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  36. Losing control sounds familiar. Sometimes I feel like getting out of my car and bashing someone on the head because their driving is so reckless. I find days when I don't know how to react. When I'm at home I try to leave the world outside. Sounds selfish I know but it stops me from going nuts.

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  37. Drifting can be the beginning of creativity, but I have learned not to lose myself in the process. Getting angry at people was a form of losing myself. I was a considerate person most of the time, forced to feel inconsiderate of others when they acted without conscience. That wasn't creativity of my being, it was destruction of my being.

    There is a saying (not sure by whom) but it goes something like: what you do to others, you only do to yourself. So now as I'm drifting from one reality to the next, and someone acts without conscience, I try to remember to remove myself from the equation. Their actions are about them, not about me. That way I am free to continue with the creativity of my own design - not simply reacting to what is forced upon me by others.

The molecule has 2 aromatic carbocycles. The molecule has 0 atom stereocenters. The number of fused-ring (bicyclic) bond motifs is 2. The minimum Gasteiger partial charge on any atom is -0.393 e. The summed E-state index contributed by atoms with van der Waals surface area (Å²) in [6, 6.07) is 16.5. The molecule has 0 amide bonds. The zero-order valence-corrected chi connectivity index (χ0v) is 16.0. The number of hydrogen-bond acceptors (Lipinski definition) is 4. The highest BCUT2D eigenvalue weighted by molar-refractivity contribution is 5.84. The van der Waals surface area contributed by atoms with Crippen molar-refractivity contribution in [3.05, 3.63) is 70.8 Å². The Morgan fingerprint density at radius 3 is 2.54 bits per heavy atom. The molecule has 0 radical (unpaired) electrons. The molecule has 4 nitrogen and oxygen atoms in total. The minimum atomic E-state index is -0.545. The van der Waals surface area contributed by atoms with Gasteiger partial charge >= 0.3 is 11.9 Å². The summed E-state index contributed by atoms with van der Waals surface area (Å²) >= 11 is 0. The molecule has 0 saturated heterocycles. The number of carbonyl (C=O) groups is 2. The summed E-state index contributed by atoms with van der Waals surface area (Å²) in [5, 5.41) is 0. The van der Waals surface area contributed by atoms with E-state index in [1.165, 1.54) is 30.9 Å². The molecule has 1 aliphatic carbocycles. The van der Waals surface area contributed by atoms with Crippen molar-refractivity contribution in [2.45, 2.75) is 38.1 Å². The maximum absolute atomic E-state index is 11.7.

I also try to remember that large shopping complexes aren't the natural habitat of humans. So I try to avoid those places as much as possible. When I cannot avoid them, I remember the nature of the place and take my body there, but my spirit is inevitably somewhere else. Somewhere higher, without being haughty or self-important.

    As for what it all means (reality) or not, I think that picture is still being made and so it's not recogniseable to anyone. All we can understand is who WE are playing in the background of the bigger picture. I used to believe that wasn't possible. I used to believe situations are what made me. Now I recognise, I was always myself in those situations, so I decided to get to know that person better.